Question:  But again, he says… [cross talk]

Spokesman:  Joe, I’m not going to elaborate further.  He also… Joe, Joe, Joe, Joe, he gave a very extensive stakeout, and I would… they put out the transcript.  And he answered some of these questions, and I would encourage you to read the full transcript of his stakeout.

Question:  Alright.  Thank you.

Spokesman:  Thank you.  Jordan, and then I’ll come back to the room gladly.

Question:  Thank you, Steve.  OCHA Flash Report Number 39, issued last night, stated that there are 182 Palestinians including 46 children were killed in West Bank and East Jerusalem. And I’m just wondering, this is about the peacekeeping mission UNTSO (United Nations Troop Supervision Organization).  They are located actually in Jerusalem, and they have 380 personnel, at least 100 military observers.  Those military observers, like, they go on the street of Jerusalem.  Are they allowed?  And if you can, when you have a chance, give us the latest report they submitted to the United Nations…?  [cross talk]

Spokesman:  Well, I would encourage you to look on the interweb and look at UNTSO’s web page.  You will see the detail of their mandate, which is very clear in terms of what they do, why they were created, and how they report back.  I think everything they do is fairly transparent.

Question:  It’s not there.  This is why I’m asking.  [cross talk]

Spokesman:  Well, we will help you find it, Jordan.  Okay.  Let’s go to two people who have yet to ask questions.  Yvonne, and then, okay go.

Question:  Sorry.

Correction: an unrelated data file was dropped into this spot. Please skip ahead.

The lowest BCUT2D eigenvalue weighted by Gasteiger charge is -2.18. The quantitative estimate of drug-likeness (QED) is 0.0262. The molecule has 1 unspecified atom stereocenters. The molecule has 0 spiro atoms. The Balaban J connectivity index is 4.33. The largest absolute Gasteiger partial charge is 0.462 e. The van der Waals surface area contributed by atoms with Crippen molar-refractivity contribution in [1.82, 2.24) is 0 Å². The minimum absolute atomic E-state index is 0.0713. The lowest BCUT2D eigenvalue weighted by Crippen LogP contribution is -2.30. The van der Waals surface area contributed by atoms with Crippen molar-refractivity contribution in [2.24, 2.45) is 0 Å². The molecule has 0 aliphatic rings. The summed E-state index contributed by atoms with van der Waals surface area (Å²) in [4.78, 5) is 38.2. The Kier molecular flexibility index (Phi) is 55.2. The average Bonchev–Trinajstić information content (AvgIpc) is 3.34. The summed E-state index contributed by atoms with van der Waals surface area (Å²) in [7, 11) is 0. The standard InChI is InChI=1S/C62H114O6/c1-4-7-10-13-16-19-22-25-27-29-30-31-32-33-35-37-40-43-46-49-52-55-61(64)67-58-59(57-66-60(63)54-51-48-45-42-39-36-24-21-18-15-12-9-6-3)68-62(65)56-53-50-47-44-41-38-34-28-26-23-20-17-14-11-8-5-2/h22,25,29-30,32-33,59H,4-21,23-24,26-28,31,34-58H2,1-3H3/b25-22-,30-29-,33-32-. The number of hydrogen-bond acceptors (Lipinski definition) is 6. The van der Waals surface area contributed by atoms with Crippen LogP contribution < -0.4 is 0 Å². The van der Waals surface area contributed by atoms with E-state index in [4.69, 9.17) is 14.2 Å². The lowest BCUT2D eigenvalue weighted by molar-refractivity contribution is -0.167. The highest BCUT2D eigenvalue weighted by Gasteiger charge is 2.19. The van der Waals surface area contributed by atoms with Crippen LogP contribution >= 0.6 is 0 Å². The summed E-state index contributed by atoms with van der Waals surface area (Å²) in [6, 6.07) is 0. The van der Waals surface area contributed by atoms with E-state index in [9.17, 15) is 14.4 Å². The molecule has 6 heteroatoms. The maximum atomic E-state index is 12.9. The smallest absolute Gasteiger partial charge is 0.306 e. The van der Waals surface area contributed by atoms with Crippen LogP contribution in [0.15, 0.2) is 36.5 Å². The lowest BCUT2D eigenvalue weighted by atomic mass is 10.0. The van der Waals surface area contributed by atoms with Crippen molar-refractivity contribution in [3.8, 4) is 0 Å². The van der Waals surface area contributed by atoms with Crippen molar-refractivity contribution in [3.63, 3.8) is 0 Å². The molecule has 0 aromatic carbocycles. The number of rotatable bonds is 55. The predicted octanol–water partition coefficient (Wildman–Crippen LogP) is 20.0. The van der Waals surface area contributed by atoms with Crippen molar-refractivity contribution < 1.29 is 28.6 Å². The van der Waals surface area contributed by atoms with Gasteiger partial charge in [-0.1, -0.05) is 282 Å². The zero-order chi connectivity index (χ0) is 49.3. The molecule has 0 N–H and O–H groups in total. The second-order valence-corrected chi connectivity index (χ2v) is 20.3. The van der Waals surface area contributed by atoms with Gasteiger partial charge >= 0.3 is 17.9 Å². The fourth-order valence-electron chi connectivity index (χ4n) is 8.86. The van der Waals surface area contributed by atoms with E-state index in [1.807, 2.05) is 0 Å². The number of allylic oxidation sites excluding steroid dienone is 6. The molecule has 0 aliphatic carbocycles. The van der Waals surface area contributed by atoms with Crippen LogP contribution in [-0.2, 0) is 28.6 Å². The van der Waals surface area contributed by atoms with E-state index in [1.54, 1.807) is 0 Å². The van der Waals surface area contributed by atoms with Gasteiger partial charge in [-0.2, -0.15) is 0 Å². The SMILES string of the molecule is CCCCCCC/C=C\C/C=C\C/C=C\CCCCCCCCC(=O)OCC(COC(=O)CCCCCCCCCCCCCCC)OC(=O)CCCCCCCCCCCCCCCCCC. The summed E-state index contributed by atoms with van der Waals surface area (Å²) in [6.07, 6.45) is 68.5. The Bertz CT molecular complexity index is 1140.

Spokesman:  Apparently, I’ve lost all authority yet again.  Go ahead.

Question:  Can you give us any more information on the negotiations around Kerem Shalom?  Have there been conversations with the UN and the Israelis prior to these more public calls?

Spokesman:  Yeah.  I mean, this is part of the discussions we are having with, you know, with the Israelis, with the Egyptians, and of course, with the support of the US.

Question:  But had the Israelis said no previously?  I mean, what does it…?

Spokesman:  Well, I mean, if we’ve gotten a green light, we would be using it. Let me put it that way.  Yvonne?

Question:  Thanks.  Michelle asked you about the Security Council meeting this afternoon.  You didn’t give a comment really.  But for those of us who may have to file copy ahead of the vote… I mean, the Secretary-General must have some expectations from this afternoon session.

Spokesman:  I mean, the expectation is unity.  The expectation is for the Security Council to speak with one voice in support of our efforts in… I mean, you have documented the struggles of the Security Council.  Right? On this particular issue, unity of purpose of the Security Council is central to the work of the United Nations. Michelle, then Morad, then the winner.

Question:  I know you asked about this yesterday, but today is the day.  And the US president is meeting with the Chinese president in San Francisco.  Is the Secretary-General sort of watching to see what happens with this meeting?  How important does he believe this meeting is to the world?  You know, what’s his sort of assessment?

Spokesman:  It is very important.  Let’s be honest.  And I think Secretary-General has spoken quite often and quite eloquently about the risk of the great fracture.  And it is… a sustained and deep dialogue between the world’s two largest economies who have a preeminent role in so much of our lives is necessary.  We very much hope that it will be a positive meeting, especially on issues relating to climate and technology.  And, of course, they have all sorts of other bilateral issues they need to deal with.